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Wednesday, July 1, 2015

Cool Down With A Hot Drink? It's Not As Crazy As You Think

Urban myth or scientific fact: does drinking hot drinks on a scorching summer's day really cool you down? Well, scientists do say sweating is the best way to stay cool.

It's 40 degrees Celcius and oppressively humid. You pull yourself up from your sweat-drenched chair and head to the kitchen … to brew yourself a nice steaming hot mug of tea.
Sounds a bit wrong doesn't it? Most of us would be more likely to reach into the fridge for a cold drink. But plenty of people in India apparently sip hot tea to stay cool in the warmer months. Are they crazy, or can a hot drink actually cool you down?
In some circumstances it might, scientists say, because it could trigger a level of sweating that may more than compensate for the added heat of the drink.
But it would depend on a lot of things, including the temperature of your hot drink, how much you consume, and the temperature and humidity of your immediate environment.

Cool theory behind hot drinks

Drinking a hot drink on a hot day might seem like a strange choice, but it's likely to cause only a very tiny blip in your core body temperature, says Professor Robin McAllen a neuroscientist at the Florey Institute of Neuroscience and Mental Health in Victoria.
That's because the amount of hot fluid in say a cup of tea is relatively small compared to the amount of fluid in an adult's body, McAllen says. (The same goes for the cooling effect of a cold drink.)
However, drinking hot tea still activates temperature sensors that trigger sweating. And sweating is a key mechanism our body uses to cool us down.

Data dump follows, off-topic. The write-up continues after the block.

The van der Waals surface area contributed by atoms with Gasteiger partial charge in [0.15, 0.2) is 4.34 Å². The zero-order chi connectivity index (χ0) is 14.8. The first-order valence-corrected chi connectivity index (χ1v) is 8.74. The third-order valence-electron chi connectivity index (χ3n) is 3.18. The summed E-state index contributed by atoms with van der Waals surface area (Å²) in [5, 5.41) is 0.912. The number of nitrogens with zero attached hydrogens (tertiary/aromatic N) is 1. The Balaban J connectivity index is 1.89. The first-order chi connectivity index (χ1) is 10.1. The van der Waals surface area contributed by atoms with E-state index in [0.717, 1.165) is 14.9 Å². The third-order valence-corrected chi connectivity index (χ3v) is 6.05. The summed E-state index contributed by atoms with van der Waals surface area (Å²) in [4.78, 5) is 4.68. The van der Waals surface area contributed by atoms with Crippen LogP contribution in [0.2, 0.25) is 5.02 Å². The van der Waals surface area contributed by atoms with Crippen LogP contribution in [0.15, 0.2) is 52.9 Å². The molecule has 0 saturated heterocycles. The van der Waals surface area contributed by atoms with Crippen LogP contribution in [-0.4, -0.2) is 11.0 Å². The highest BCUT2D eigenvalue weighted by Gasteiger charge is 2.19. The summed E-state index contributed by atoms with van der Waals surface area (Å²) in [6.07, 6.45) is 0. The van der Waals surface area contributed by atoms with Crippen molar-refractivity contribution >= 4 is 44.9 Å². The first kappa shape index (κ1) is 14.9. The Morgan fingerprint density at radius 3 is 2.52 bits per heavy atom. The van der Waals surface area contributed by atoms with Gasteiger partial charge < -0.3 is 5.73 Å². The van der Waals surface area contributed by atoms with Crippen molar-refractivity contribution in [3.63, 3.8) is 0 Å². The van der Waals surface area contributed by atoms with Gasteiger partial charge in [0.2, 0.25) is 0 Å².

The University of Sydney's Dr Ollie Jay, who researches how the human body responds to heat, says a hot drink can indeed trigger a net cooling effect through excess sweating.
But there is a crucial caveat: the sweat needs to be able to evaporate to produce a cooling effect.
If it doesn't, and the extra sweat just drips on the ground, then you are no better off.
In other words, if you're exercising hard or in a very hot and humid environment where you're sweating more quickly than it can evaporate, it wouldn't be wise to increase your sweat rate further by having a hot drink. You'd be better off sticking to a cold one.
" If you drink a cold drink that's colder than your body, you'll shunt some heat into that fluid to warm it up," Jay explains.
"You lose heat to the fluid, and that's good because it increases the overall amount of heat you lose.
"The trouble is, it is compensated [for] by us reducing the amount we sweat onto the skin surface," he says.
It turns out when you consume a hot drink, you produce much more sweat relative to the small amount of heat added to the body.
"If all of that sweat can evaporate, then I am better off with a hot drink," says Jay.

Icy cold can make us hotter

Jay and his colleagues have just completed a study, not yet published, looking at slushies, drinks made of finely crushed ice.
Interestingly, they found that drinking an icy drink can make you hotter than a drink that's 37 degrees C, our normal body temperature.
This is because the icy drink is so cold it may shut down the body's sweating mechanism to the extent your body ends up storing more heat.
"With the slushy, because the stimulation for reducing sweating is so strong, we actually seem to over-compensate," says Jay.
"The reduction in evaporation of sweat from the skin is greater than the extra heat you shunt into the slushy to warm it up inside your body."

So what to drink?

So what sort of drink should you reach for on a hot day?
A hot drink is okay as long as the extra sweat it causes can evaporate.
"If it's hot and you do want to drink a hot drink and you don't mind sweating, then you could drink it with a cold fan blowing on you to help the sweat evaporate," Jay suggests.
But the best advice is to drink fluids at a temperature that's most palatable to you, says Jay.
That's because most of us don't drink enough when it's hot, yet we need to if we are to avoid dehydration and ultimately the onset of heat-related illness or increase in cardiovascular strain.
"Not many people are going to want to drink one-to-two litres of hot fluids but drinking one-to-two litres of cold fluids is a lot easier," says Jay.

Sources: http://www.pubfacts.com/detail/, http://sydney.edu.au/health-sciences/, http://www.abc.net.au/